A type of → accelerator that accelerates charged subatomic particles (generally protons) in a circular path. Unlike → cyclotrons, in which particles follow a spiral path, synchrotrons consist of a single ring-shaped tube through which the particles loop numerous times, guided by precisely synchronized magnetic fields and accelerated at various points in the loop by electric field bursts. See also → synchrotron frequency, → synchrotron radiation.
From synchro- a combining form representing synchronized or synchronous in compound words, from L. synchronus "simultaneous," from Gk. synchronos "happening at the same time," from → syn- "together" + khronos "time" + → -tron.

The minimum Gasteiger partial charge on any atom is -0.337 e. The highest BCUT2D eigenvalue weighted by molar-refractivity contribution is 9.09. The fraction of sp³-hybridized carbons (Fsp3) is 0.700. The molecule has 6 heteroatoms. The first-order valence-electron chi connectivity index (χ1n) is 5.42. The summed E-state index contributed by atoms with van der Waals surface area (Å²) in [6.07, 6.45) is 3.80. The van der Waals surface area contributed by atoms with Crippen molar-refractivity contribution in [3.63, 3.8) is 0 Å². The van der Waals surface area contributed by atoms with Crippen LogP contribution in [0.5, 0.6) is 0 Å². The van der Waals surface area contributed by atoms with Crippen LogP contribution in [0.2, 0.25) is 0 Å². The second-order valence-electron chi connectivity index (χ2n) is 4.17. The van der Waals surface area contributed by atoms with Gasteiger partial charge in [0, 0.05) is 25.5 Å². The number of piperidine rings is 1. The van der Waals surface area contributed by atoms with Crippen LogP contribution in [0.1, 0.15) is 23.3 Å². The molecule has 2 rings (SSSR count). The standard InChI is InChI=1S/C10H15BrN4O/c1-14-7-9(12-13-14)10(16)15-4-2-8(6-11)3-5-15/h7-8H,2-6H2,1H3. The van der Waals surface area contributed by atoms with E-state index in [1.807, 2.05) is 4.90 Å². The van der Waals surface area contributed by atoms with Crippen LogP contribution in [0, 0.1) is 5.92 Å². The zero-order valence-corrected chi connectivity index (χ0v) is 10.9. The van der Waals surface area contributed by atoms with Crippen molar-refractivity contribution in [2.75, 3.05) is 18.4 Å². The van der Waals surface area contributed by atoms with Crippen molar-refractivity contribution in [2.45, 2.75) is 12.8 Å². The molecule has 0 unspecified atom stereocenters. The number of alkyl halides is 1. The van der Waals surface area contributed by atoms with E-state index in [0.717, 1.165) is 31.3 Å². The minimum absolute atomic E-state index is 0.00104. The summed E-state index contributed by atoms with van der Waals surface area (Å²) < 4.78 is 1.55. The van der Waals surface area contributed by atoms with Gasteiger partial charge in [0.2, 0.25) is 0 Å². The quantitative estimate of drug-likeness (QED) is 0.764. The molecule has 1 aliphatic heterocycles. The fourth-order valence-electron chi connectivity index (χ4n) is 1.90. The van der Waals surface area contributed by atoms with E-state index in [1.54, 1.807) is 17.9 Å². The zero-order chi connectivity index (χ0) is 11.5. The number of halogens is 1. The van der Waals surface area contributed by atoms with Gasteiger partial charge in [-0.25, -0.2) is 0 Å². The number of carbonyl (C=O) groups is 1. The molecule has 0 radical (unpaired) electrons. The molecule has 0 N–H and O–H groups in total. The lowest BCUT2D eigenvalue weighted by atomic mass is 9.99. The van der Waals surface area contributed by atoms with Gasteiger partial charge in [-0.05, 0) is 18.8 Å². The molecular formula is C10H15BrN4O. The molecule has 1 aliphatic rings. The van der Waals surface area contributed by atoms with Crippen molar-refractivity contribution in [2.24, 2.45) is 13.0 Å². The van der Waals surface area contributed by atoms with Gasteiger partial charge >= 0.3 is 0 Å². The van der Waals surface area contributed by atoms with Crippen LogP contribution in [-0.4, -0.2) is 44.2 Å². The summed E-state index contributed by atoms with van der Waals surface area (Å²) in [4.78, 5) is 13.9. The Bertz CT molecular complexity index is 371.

Sankrotron, from Fr., as above.
Fr.: fréquence synchrotron
The revolution frequency of a → relativistic particle of charge q and mass m in the → uniform magnetic field B of a synchrotron. It is expressed by: fsyn = qB/2πγm, where γ is the → Lorentz factor. This frequency is lower than → cyclotron frequency for a → non-relativistic case.
→ synchrotron; → frequency.
Fr.: rayonnement synchrotron
The electromagnetic radiation emitted by high-energy particles that are moving in magnetic fields, as in a synchrotron particle accelerator. The acceleration of the moving charges causes the particles to emit radiation. Radio galaxies and supernova remnants are intense sources of synchrotron radiation. Characteristics of synchrotron radiation are its high degree of polarization and nonthermal spectrum.
→ synchrotron; → radiation.